This week's book giveaway is in the OO, Patterns, UML and Refactoring forum. We're giving away four copies of Refactoring for Software Design Smells: Managing Technical Debt and have Girish Suryanarayana, Ganesh Samarthyam & Tushar Sharma on-line! See this thread for details.
1. Is there more way to write clean code? Is there a best way?
2. Your method to clean code only applicable per class, or is the cleaning procedure changes if I look at/consider classes which uses the class what I want to clear? Do you define any order about which class or class group should be clean first? e.g.: first DAO's than jsp than Control classes (talking about MVC).
2.1 In general if I have a porject with many classes and I wan't to clean the code where/how should I start at all?
3. What do you think, does big companies ever start to clean there legacy code? I work for a multi and it is not even mentioned here to clean 'our' legacy code, and the fact is the code is very hard to read and maintain. I think small companies are more flexible to do 'these' kind of things. What do you think?
Welcome to Java Ranch. The first step I would do is to clean up all warnings I see in my editor. And then you may try using one of the tools like Findbugs, PMD, Checkstyle, Cobertura. Which will give you a huge list of problems in your application. Clean them up. I use findbugs which has a plugin available for eclipse.
2.1) Clean the code that you have to touch anyway. That is, if you have to change some code, for example to fix a bug or to implement an enhancement, make sure that after you have touched it, it is *more* clean than before.
3) Companies don't clean code. Responsible software developers do. And not as a separate action from implementing code, but as an integrated part of every minute of their work. You don't even need to get permission to do it. Just start doing it. Now. Seriously.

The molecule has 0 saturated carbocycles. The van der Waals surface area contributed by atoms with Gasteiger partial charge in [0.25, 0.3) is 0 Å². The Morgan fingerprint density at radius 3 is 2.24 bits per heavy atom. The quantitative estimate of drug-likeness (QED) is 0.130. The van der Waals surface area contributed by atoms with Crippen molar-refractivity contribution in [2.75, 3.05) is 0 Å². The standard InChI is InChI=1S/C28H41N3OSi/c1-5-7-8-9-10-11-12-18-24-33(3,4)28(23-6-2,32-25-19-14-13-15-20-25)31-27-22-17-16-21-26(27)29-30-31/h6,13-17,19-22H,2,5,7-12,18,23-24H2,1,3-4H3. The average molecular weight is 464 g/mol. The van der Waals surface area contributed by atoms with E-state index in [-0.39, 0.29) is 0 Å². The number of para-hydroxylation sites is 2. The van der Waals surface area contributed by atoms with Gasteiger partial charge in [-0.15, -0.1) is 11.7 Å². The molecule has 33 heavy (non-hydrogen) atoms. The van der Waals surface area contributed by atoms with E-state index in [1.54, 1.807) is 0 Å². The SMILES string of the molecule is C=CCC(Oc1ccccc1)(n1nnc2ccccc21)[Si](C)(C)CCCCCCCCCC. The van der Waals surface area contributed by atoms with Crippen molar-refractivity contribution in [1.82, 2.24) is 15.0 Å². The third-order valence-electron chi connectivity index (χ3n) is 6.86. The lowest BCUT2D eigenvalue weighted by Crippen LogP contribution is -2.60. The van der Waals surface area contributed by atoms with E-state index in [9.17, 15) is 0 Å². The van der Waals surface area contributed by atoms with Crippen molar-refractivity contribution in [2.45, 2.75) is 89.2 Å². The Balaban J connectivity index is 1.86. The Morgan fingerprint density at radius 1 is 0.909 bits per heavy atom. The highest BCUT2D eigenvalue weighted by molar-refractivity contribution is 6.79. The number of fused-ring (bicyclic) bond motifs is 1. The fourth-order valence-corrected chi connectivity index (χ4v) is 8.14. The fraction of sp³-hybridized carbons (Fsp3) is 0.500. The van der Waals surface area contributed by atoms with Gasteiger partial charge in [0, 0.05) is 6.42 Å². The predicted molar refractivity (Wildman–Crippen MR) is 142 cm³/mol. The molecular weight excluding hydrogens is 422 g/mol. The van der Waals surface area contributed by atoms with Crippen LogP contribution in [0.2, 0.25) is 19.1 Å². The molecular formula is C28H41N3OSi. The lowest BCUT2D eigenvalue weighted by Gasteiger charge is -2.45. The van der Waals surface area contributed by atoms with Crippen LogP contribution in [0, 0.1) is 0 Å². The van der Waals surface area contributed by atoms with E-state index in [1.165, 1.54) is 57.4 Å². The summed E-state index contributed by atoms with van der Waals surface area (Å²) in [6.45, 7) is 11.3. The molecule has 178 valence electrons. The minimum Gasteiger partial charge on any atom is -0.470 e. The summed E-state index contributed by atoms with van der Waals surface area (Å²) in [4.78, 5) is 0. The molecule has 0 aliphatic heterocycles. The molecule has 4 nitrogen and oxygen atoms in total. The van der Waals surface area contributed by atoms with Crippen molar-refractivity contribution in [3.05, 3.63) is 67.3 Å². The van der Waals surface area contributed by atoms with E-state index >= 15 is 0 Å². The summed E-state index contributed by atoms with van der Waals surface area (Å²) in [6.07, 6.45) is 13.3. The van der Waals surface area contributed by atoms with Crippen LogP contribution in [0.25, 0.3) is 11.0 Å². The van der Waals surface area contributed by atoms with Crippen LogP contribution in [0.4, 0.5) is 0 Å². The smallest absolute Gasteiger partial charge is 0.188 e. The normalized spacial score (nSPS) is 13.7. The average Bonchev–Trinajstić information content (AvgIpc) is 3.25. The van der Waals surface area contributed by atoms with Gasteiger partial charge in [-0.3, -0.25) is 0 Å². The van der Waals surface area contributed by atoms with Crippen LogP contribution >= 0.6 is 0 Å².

The soul is dyed the color of its thoughts. Think only on those things that are in line with your principles and can bear the light of day. The content of your character is your choice. Day by day, what you do is who you become. Your integrity is your destiny - it is the light that guides your way. - Heraclitus
Joined: Jul 11, 2001
Originally posted by Ananth Chellathurai:
The first step I would do is to clean up all warnings I see in my editor. And then you may try using one of the tools like Findbugs, PMD, Checkstyle, Cobertura. Which will give you a huge list of problems in your application. Clean them up. I use findbugs which has a plugin available for eclipse.
While those tools have some nicety to it, they can't tackle some of the worst problems with unclean code: badly named methods and identifiers, for example.
1. You can read couple of books/sites to identify what is bad code. 2. This book "Clean Code" should serve that purpose + 3. Don't forget to read Refactoring: Improving the Design of Existing Code (http://www.refactoring.com/catalog/index.html) + 4. Other book is Code Complete 2 by Steve McConnell 5. Write tests before you make code clean. Not always possible at all situations. But getting to do that is the first step. 6. The most important is the courage to get started with it.
Thanks, Vijay Venkataraman
I’ve looked at a lot of different solutions, and in my humble opinion Aspose is the way to go. Here’s the link: http://aspose.com
subject: Clean Code: Best way, per Class, big companies